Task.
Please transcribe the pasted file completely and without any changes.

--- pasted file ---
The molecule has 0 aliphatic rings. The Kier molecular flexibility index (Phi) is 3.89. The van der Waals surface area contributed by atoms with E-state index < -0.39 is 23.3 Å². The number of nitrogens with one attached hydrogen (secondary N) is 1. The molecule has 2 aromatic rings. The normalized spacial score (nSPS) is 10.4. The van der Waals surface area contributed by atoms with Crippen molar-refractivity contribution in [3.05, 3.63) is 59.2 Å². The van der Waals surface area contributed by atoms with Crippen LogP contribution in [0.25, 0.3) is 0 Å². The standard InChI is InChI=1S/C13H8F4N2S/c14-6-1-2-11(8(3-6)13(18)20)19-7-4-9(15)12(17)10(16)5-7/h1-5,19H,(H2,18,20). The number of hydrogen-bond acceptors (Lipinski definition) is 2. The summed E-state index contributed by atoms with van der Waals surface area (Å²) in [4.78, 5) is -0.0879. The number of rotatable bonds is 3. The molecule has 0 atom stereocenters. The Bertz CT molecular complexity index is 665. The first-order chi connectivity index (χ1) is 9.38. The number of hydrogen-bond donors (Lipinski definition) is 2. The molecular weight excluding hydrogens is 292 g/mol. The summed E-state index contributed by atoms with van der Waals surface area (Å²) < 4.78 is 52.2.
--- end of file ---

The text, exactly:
The molecule has 0 aliphatic rings. The Kier molecular flexibility index (Phi) is 3.89. The van der Waals surface area contributed by atoms with E-state index < -0.39 is 23.3 Å². The number of nitrogens with one attached hydrogen (secondary N) is 1. The molecule has 2 aromatic rings. The normalized spacial score (nSPS) is 10.4. The van der Waals surface area contributed by atoms with Crippen molar-refractivity contribution in [3.05, 3.63) is 59.2 Å². The van der Waals surface area contributed by atoms with Crippen LogP contribution in [0.25, 0.3) is 0 Å². The standard InChI is InChI=1S/C13H8F4N2S/c14-6-1-2-11(8(3-6)13(18)20)19-7-4-9(15)12(17)10(16)5-7/h1-5,19H,(H2,18,20). The number of hydrogen-bond acceptors (Lipinski definition) is 2. The summed E-state index contributed by atoms with van der Waals surface area (Å²) in [4.78, 5) is -0.0879. The number of rotatable bonds is 3. The molecule has 0 atom stereocenters. The Bertz CT molecular complexity index is 665. The first-order chi connectivity index (χ1) is 9.38. The number of hydrogen-bond donors (Lipinski definition) is 2. The molecular weight excluding hydrogens is 292 g/mol. The summed E-state index contributed by atoms with van der Waals surface area (Å²) < 4.78 is 52.2.